For the past three years I’ve been a bouncy proponent of optimism and positive thinking, and expect the best from people. I’m fairly sure I was optimistic before that, but perhaps less evangelistic about it. This is apparent in the conversations I have with The Bride, who is a self-proclaimed and much confirmed pessimist about people.

Last week we were having a long chat, and here is what I had to say:
I’m generally an optimistic type. Look how excited I get at each new possibility. Sometimes I think pessimists are just optimists who are terrified of their optimism. Cynics are the real pessimists, because pessimists are incapable of being pleasantly surprised. If things go well they are always looking for the catch.

To which she said that no, as a pessimist, she is capable of being pleasantly surprised, it just protects her when things turn out badly.

Which might be true, only I find the pre-disappointing is as bad as the actual disappointing, so if you are disappointed it happens twice, and if you’re not, the joy is reduced. Now my strategy is to ride the wave of optimism and revel in positive expectations, and sob out the hurt when it backfires. That way, at least I have the happy bits, which take the edge off the sad ones, and if there are no sad ones, there are no sad ones!

Well what if you can’t bounce back?

The first time was very scary, I really didn’t know if I could bounce back. But I did. And each time after has only been easier. And now I always know I’ll be fine. I’ve learnt that people can rip me apart and make me hurt in ways I didn’t know were possible. But one day, it doesn’t hurt anymore. And there are many people who make me happy, in my life because I’m more willing to let everyone in, because I know I’ve survived some brutal people, and even ended up loving one of them again. Which is wonderful.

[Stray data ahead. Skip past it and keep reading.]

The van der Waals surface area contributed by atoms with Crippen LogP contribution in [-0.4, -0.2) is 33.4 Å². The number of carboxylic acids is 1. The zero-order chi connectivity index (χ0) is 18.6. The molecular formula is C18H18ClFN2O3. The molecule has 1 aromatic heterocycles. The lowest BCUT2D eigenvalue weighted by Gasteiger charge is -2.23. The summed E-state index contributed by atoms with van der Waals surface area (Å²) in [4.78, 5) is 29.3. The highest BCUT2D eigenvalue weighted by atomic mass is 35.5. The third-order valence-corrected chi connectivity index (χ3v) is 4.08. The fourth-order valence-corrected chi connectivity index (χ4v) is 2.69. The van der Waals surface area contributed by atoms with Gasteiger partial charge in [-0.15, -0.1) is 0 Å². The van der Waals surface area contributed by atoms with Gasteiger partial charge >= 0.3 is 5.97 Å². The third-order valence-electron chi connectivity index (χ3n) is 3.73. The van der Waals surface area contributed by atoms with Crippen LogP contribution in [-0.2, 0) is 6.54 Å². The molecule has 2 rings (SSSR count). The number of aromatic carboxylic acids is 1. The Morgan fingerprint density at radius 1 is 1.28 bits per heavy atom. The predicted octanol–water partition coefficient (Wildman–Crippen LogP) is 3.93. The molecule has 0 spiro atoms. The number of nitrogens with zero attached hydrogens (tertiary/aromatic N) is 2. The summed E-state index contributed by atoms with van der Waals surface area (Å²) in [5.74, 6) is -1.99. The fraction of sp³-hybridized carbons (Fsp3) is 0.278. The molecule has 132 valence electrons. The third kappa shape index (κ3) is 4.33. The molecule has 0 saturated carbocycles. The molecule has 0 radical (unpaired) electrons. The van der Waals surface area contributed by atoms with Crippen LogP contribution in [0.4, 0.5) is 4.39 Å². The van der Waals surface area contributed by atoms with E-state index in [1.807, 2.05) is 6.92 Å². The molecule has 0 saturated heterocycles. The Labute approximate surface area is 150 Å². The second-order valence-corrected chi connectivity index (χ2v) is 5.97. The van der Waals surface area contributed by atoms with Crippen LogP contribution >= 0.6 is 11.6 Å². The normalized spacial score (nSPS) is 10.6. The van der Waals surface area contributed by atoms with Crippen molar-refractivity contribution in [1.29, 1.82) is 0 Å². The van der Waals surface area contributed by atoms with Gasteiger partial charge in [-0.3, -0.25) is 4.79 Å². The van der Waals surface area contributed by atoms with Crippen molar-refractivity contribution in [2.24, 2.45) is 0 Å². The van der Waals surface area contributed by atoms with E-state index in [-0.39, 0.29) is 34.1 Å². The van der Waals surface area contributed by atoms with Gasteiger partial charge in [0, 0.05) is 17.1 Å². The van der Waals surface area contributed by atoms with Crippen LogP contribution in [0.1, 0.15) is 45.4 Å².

Except, I find I cannot do it anymore. Maybe inherent in that strategy of survival is the assumption that one day people will stop being fuckers. One day, you won’t need the strategy anymore. One day, it will stop. Only it doesn’t work like that, does it.

At some point it stops being a positive attitude and becomes a learning disability. I mean, if someone slammed their head against the wall, and then proceeded to go and do it again and again and again, you’d be testing them for something. It’s not too far removed. It’s supposed to be a coping mechanism that makes me less miserable, but mostly it’s just a long series of self-flagellatory supposedly exhilarating experiences, and I find I’m miserable either way.

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